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Home | Blog | The eroding of any sense of privacy in America

The eroding of any sense of privacy in America

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The Donald Sterling affair is the latest step in the eroding of any sense of personal privacy in American society.  The owner of the ‘Los Angeles Clippers’ NBA team was taped in an argument with an alleged mistress, expressing his distaste for her posting online photos of herself with black men, or bringing them to basketball games for his team — this tape having been made without his knowledge or consent.  After the tape was leaked to the news media, and aired publicly, Sterling has now become the most hated man in America, and the NBA Commissioner has fined him $2.5m and banned him, inter alia, from participating in any business decisions involving his NBA team.  This will now precipitate the forced sale of his NBA team. This episode brings up interesting issues for libertarians, in respect of the proper scope of the ‘right to privacy’ (i.e., the proper ownership claims involved in such situations and the proper scope of privacy protections afforded by such ownership claims). 

But setting aside the question of rights, one very concerning thing here is the broader erosion of any expectation of privacy in American society — the fact that people are now perfectly comfortable with a man being publicly destroyed over a recording of comments made in private in an intimate relationship with another person.This kind of derogation of people’s sense of concern about privacy is particularly concerning in view of the parallel shredding of privacy by the NSA mass-surveillance programs.  In his article, Welcome to the finger-wagging Olympics, basketball star Kareem Abdul Jabar criticises Sterling, but then asks the important question:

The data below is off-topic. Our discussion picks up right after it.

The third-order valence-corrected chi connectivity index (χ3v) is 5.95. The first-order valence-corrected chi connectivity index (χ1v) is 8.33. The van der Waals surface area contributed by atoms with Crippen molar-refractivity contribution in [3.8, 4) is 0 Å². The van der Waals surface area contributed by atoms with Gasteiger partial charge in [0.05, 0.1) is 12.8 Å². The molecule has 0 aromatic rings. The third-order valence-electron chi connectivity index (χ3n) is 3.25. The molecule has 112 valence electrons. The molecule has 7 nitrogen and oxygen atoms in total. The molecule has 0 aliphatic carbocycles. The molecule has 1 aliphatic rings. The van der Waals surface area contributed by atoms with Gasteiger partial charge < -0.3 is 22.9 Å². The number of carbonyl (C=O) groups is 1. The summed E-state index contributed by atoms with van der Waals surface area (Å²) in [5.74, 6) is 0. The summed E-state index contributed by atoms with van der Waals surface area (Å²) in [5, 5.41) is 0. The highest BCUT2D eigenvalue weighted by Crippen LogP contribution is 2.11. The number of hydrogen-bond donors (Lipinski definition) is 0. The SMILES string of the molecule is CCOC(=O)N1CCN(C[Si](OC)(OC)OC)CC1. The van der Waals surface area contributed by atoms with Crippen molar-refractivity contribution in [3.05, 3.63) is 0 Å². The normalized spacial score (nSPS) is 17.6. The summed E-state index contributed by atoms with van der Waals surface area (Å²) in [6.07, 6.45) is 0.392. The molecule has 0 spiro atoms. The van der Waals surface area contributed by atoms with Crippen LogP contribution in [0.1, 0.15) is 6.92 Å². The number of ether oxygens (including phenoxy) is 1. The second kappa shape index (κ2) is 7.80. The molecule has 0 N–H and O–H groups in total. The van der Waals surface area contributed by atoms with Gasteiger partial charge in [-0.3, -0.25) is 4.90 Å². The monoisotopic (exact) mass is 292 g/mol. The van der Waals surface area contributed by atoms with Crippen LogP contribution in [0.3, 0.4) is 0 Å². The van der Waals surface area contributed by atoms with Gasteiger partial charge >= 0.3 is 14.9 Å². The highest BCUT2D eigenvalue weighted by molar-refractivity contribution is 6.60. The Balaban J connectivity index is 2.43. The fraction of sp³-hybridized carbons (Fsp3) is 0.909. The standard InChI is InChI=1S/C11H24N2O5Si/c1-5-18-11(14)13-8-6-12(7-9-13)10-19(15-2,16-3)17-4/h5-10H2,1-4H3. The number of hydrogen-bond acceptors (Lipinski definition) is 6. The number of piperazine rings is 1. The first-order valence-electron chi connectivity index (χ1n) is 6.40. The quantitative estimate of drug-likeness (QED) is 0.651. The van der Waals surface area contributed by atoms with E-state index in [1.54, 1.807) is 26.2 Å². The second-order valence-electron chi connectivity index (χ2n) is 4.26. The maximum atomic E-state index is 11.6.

“Shouldn’t we be equally angered by the fact that his private, intimate conversation was taped and then leaked to the media?  Didn’t we just call to task the NSA for intruding into American citizen’s privacy in such an un-American way?  ...  The making and release of this tape is so sleazy that just listening to it makes me feel like an accomplice to the crime.  We didn’t steal the cake but we’re all gorging ourselves on it.”

Whatever Sterling’s just-deserts, if the American public, or the wider world public, continue to make a habit of gorging themselves on the private conversations of others, made in intimate moments, and taped without their knowledge or consent, then they are priming themselves for the already-occurring descent into soft-totalitarian rule.  The apparatus for this is essentially already constructed, and social attitudes are also shifting to allow this to occur. The public may have “called the NSA to task” over its surveillance programs, but the reality is that this has barely made a dent.  

So long as people hanker for recordings of private conversations, they will be like lambs to the slaughter for an agency like the NSA.  If people want to live in a free society, with respect for the privacy of others, then they need to give serious consideration to how they treat information coming from recordings of private conversations.  This is a classic "fruit of the poisonous tree" situation, albeit in a non-legal context.*


* The "fruit of the poisonous tree" is a legal metaphor used in describing evidence of a crime which has been obtained illegally by the police.  In such situations the evidence is ruled out of consideration, despite its relevance, on the grounds that it is a greater evil to allow the consideration of ill-gotten evidence than to make a wrong decision by virtue of not using that evidence.  I use the term here not in the strict sense of criminal law, but in the wider sense, referring to remarks from a tape made without the consent of the speaker.

Ben O'Neill is a lecturer in statistics at the University of New South Wales (ADFA) in Canberra, Australia. He has formerly practiced as a lawyer and as a political adviser in Canberra.

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